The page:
This Is Not Skye Fall! But Skye Bank Will Sell Off Foreign Branches


After four months of managing to keep the ship afloat, the management of Skye Bank Nigeria have finally decided to sell off its West African branches.

The sell off move is expected to bring in some serious cash into the coffers of the bank in order to bolster its capital base and by extension its ‘below-benchmark’ capital adequacy ratio which necessitated its takeover by the Central Bank of Nigeria in July.

It would be recalled that the Central Bank of Nigeria, had replaced all the management and board of Skye Bank after the bank almost collapsed due to its nearly-zero working capital ratio.

As part of the plan, Skye Bank plans to sell majority stake in its Sierra Leone, Guinea and Gambia branches. According to Bloomberg reports who quoted anonymous sources, the bank is looking at making the deal private perhaps to avoid negative sentiments from the investor community and its customers who might misconstrued the move as a sign of another turbulence.

According to people with the knowledge of the matter, Greenwich Trust Limited has been hired by the bank as its financial adviser on deal. Sources noted that expressions of interest for these assets will close by the 18th of November, 2016.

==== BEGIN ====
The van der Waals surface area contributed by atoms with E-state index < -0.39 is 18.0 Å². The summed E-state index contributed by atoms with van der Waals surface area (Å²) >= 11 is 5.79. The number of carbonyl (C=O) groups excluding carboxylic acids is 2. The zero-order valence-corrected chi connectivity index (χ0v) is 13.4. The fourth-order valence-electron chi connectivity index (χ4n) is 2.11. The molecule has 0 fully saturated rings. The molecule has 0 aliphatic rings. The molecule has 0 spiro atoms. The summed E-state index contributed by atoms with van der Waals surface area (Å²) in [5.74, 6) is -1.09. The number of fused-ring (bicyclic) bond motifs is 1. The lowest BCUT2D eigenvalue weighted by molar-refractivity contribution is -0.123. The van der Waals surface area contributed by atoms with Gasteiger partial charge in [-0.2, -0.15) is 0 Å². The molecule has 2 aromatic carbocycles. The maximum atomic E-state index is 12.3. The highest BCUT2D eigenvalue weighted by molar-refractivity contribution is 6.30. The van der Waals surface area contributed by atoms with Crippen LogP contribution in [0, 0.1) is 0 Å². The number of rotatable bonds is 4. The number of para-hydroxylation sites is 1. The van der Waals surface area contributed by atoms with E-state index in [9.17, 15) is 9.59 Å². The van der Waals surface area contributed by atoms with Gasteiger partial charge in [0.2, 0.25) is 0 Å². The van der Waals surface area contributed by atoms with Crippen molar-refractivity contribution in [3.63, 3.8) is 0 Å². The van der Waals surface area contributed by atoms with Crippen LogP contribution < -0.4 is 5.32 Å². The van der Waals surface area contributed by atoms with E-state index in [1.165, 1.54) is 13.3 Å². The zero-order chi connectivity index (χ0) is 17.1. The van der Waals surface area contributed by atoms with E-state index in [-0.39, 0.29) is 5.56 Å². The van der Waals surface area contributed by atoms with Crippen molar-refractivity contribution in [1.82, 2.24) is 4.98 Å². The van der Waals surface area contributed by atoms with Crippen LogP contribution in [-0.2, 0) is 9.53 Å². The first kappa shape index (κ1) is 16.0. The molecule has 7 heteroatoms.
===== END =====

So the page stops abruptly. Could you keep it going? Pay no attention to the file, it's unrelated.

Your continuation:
By so doing, Skye Bank will no longer be an international bank but will now apply for a national banking license. This is expected to remove the pressure on its system by ‘maintaining its cool’ with a 10% CAR required for a national bank as opposed to 15% CAR required for an international bank.

Analysts virtually agree that the bank is doing the right thing. Selling off these assets will not only generate additional capital for the bank but would further allow it to run an efficient and lean organisation that can get back into profitability.

This year, Nigerian banks had the worst third quarter ever since the 2008 financial crisis. Third quarter results for the year showed that only Access Bank PLC and GTBank PLC had impressive results. Others posted huge losses and minimal net profits.

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